There’s a saying in journalism: “If it bleeds, it leads.” This means that if a story covers some kind of disaster or violent death, it garners attention and increases your audience or readership.
But in Broadcasting Happiness, former broadcast journalist turned happiness researcher Michelle Gielan makes the case that this viewpoint is false and potentially harmful. Yes, we are primed as humans to be alert to danger—hence, the attention to bad events. But we are also primed to respond positively to uplifting stories, and can reap many benefits from them, including increased happiness, better health, and more success in business, to name a few.
According to Gielan, research shows that positive stories do grab our attention and are often the stories most shared on social media. She points to the Huffington Post’s decision to focus more content on good events happening around the world, claiming that this kind of coverage is more realistic since it takes into account the many people who act heroically in disasters and the many people who successfully engage in making the world safer and happier—stories that are often lost in typical news coverage.
But more importantly, writes Gielan, this shift toward looking at what’s working in the world is important for another reason: it helps people realize that they aren’t helpless and that they can make a difference in the world. When we hear uplifting stories, we are more likely to feel good, become inspired, and take positive action—something researchers call the elevation effect. This same dynamic is true in everyday encounters, as well as in journalism, she argues, because we are all broadcasters of a sort. We need to pay attention to how our communications shape the views and motivations of other people, especially if we want to help foster more creatively, connection, and caring in others.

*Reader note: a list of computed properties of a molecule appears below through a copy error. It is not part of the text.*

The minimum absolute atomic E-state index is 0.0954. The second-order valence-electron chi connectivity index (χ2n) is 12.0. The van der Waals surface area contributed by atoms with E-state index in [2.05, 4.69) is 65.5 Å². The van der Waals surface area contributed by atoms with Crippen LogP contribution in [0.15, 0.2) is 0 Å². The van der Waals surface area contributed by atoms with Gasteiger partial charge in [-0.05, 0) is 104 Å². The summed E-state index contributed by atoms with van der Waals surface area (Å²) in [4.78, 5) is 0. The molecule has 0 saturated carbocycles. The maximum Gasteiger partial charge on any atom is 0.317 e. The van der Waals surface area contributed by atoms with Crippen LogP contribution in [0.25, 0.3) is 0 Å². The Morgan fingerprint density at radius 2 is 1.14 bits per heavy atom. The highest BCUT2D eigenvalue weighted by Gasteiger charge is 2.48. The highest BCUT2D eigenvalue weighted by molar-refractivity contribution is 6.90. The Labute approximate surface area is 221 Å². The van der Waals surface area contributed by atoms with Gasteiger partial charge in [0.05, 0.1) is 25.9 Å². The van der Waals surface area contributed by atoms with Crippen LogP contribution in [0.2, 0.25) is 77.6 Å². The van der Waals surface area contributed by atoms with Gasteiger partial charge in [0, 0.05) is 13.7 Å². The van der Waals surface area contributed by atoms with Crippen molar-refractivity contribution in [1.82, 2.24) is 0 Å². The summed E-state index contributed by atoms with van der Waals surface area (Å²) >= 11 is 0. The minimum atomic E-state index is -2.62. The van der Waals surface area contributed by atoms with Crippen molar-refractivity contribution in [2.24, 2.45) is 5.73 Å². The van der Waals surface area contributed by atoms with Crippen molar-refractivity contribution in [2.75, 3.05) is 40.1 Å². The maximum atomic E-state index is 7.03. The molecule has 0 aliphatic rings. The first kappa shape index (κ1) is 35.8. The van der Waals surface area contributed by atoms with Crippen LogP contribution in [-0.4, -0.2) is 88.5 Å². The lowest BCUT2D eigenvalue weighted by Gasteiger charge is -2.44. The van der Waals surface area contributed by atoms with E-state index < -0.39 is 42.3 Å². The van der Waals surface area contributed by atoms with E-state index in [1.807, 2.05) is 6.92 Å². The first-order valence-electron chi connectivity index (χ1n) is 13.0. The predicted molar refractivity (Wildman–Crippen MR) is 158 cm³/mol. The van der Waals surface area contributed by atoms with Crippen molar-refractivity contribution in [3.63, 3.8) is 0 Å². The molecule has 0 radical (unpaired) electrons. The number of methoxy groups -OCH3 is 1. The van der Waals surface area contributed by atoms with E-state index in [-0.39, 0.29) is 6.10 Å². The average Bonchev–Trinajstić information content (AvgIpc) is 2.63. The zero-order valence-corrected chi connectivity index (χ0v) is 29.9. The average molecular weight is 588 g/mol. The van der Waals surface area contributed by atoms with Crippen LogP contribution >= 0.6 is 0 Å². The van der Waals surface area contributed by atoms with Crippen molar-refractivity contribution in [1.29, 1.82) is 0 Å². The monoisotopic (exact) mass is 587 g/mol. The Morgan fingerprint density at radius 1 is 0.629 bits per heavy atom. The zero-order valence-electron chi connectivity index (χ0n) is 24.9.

“By changing the way we all communicate, we can make the people around us at work, at home, and in our communities believe that their behavior matters and therefore see a path forward,” she writes.
That’s because our social brains are finely tuned to our social environment, and our emotions and attitudes are contagious. When we communicate optimism and a can-do attitude, those around us feel hopeful and more empowered, and they are more likely to get engaged in helping solving problems. The opposite is true when we communicate negative messages—people tend to feel hopeless.
Gielan outlines several ways in which we can start communicating more positively in our everyday encounters. She suggests that we prime the brains of those around us by leading any conversation, report, speech, or email with something positive, like a compliment, good news, or inspirational story. This primes the brain to be more responsive and trusting, she writes, and has been shown to increase problem solving and improve the mood of others.
In one Stanford University study she recounts in the book, participants first met in small groups and then individuals were taken to isolated rooms to work on challenging problems. Some participants were told they were working “together” as a team, while others were not, even though there was no actual group interaction during problem solving. The researchers found that those who thought they were working together with teammates ended up working 48 percent longer, solved more problem sets, and were less tired after the challenge than those who thought they were working alone. In other words, the thought of “being in it together” was enough to induce a different mindset about what they could do. Obviously, this could have positive implications for work settings.
“If you want to build greater team cohesiveness and subsequent success, adding even just one tiny positive word to what you say can make all the difference,” writes Gielan. That’s because our brains work better when we are in a positive frame of mind.
Though we often come to our interactions already having positive or negative associations with experiences or people—just think, for example, what the word “boss” brings up for you—it’s always possible to rewrite that automatic association, writes Gielan—it just takes effort and repetition. If we learn how to focus on past successes more than past failures, we will encourage more positive associations, making it easier for people to put forth their best efforts, whether in families, businesses, or social institutions.